Elections, according to Robert A. Pastor, ‘are both the supreme political act and a complicated administrative exercise at the heart of democracy. Pastor suggests that democracy is easily compromised where the state structure is viscerally weakened to points of illegitimacy while its bureaucratic capacity becomes bedraggled as is the case in fragile and illiberal democracies like Nigeria. The challenges facing such democracies have been heightened in recent times with the rise of new media and their use as platforms for creating ‘information disorder’ as a way of affecting political behaviour and choices.
Information disorder is categorized into three conceptual frameworks:
- Misinformation: Information that is false, but not created with the intention of causing harm.
- Disinformation: Information that is false and deliberately created to harm a person, social group, organization, or country.
- Malinformation: Information that is based on reality, used to inflict harm on a person, organization, or country.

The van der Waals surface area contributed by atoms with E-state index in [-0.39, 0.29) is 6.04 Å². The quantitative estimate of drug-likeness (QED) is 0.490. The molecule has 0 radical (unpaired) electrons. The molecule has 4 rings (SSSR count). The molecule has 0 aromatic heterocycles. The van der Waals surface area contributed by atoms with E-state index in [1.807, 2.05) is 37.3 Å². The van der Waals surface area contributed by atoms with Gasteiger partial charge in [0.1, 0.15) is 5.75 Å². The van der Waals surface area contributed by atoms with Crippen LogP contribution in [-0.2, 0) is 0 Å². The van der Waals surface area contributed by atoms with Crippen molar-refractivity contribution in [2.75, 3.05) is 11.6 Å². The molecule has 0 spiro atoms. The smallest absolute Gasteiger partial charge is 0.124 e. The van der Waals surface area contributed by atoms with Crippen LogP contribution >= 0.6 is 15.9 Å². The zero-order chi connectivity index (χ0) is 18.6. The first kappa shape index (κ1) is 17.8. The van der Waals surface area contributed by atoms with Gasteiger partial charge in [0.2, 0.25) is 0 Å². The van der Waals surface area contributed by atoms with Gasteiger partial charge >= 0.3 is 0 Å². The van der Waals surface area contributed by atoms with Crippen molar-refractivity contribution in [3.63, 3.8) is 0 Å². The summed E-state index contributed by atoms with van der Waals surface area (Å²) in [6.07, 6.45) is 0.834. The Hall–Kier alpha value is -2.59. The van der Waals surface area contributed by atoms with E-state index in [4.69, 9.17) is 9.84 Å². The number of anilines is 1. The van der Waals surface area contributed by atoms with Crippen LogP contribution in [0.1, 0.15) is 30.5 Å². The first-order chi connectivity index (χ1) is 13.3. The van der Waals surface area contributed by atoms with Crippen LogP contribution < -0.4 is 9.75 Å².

Information disorder presents a unique challenge for public discourse and information flow and communication practices – before, during, and after election cycles on a global scale. Fact-checking organizations and media houses have stepped up to counter and debunk such information disorder products and narratives. An example of such an effort is Dubawa.
This study analyzes and studies the typologies present in the information disorder ecosystem studied by Dubawa during the Edo and Ondo Gubernatorial elections held on September 19th and October 10th, 2020.
The report identified that most of the misinformation and disinformation targeted at the 2020 Edo and Ondo gubernatorial elections were executed through diverse social media platforms two months to the election day. Also notable, was the gradual increase in the number of misinformation “claims” prior to the election which reached its peak on the day of the election.
This report also identified key platforms that were used to share mis/disinformation, as well as key characters (i.e., claimants) who held and promoted these claims. Given the dynamic nature of information disorder, the report has categorized these claims into types and established a correlation with the dates (before, after, and on election day), verdicts.